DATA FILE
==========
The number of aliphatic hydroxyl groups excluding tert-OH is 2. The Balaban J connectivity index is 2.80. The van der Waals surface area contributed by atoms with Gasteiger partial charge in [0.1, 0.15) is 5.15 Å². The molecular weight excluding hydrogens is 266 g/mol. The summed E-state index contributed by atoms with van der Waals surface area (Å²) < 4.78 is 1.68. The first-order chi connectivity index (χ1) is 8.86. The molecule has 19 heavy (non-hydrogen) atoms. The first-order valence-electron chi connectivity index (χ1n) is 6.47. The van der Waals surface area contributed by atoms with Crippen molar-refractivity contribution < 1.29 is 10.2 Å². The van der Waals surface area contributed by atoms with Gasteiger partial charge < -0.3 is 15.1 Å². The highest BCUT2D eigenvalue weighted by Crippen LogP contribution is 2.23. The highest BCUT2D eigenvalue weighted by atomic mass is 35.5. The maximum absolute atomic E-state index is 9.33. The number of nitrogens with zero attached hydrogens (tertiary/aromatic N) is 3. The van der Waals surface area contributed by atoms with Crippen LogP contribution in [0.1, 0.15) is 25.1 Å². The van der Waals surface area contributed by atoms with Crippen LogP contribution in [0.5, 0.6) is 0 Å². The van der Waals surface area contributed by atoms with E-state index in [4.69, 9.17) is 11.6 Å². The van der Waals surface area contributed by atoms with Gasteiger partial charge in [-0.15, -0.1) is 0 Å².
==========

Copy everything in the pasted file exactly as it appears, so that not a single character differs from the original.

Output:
The number of aliphatic hydroxyl groups excluding tert-OH is 2. The Balaban J connectivity index is 2.80. The van der Waals surface area contributed by atoms with Gasteiger partial charge in [0.1, 0.15) is 5.15 Å². The molecular weight excluding hydrogens is 266 g/mol. The summed E-state index contributed by atoms with van der Waals surface area (Å²) < 4.78 is 1.68. The first-order chi connectivity index (χ1) is 8.86. The molecule has 19 heavy (non-hydrogen) atoms. The first-order valence-electron chi connectivity index (χ1n) is 6.47. The van der Waals surface area contributed by atoms with Crippen molar-refractivity contribution < 1.29 is 10.2 Å². The van der Waals surface area contributed by atoms with Gasteiger partial charge < -0.3 is 15.1 Å². The highest BCUT2D eigenvalue weighted by Crippen LogP contribution is 2.23. The highest BCUT2D eigenvalue weighted by atomic mass is 35.5. The maximum absolute atomic E-state index is 9.33. The number of nitrogens with zero attached hydrogens (tertiary/aromatic N) is 3. The van der Waals surface area contributed by atoms with Crippen LogP contribution in [0.1, 0.15) is 25.1 Å². The van der Waals surface area contributed by atoms with Crippen LogP contribution in [0.5, 0.6) is 0 Å². The van der Waals surface area contributed by atoms with E-state index in [4.69, 9.17) is 11.6 Å². The van der Waals surface area contributed by atoms with Gasteiger partial charge in [-0.15, -0.1) is 0 Å².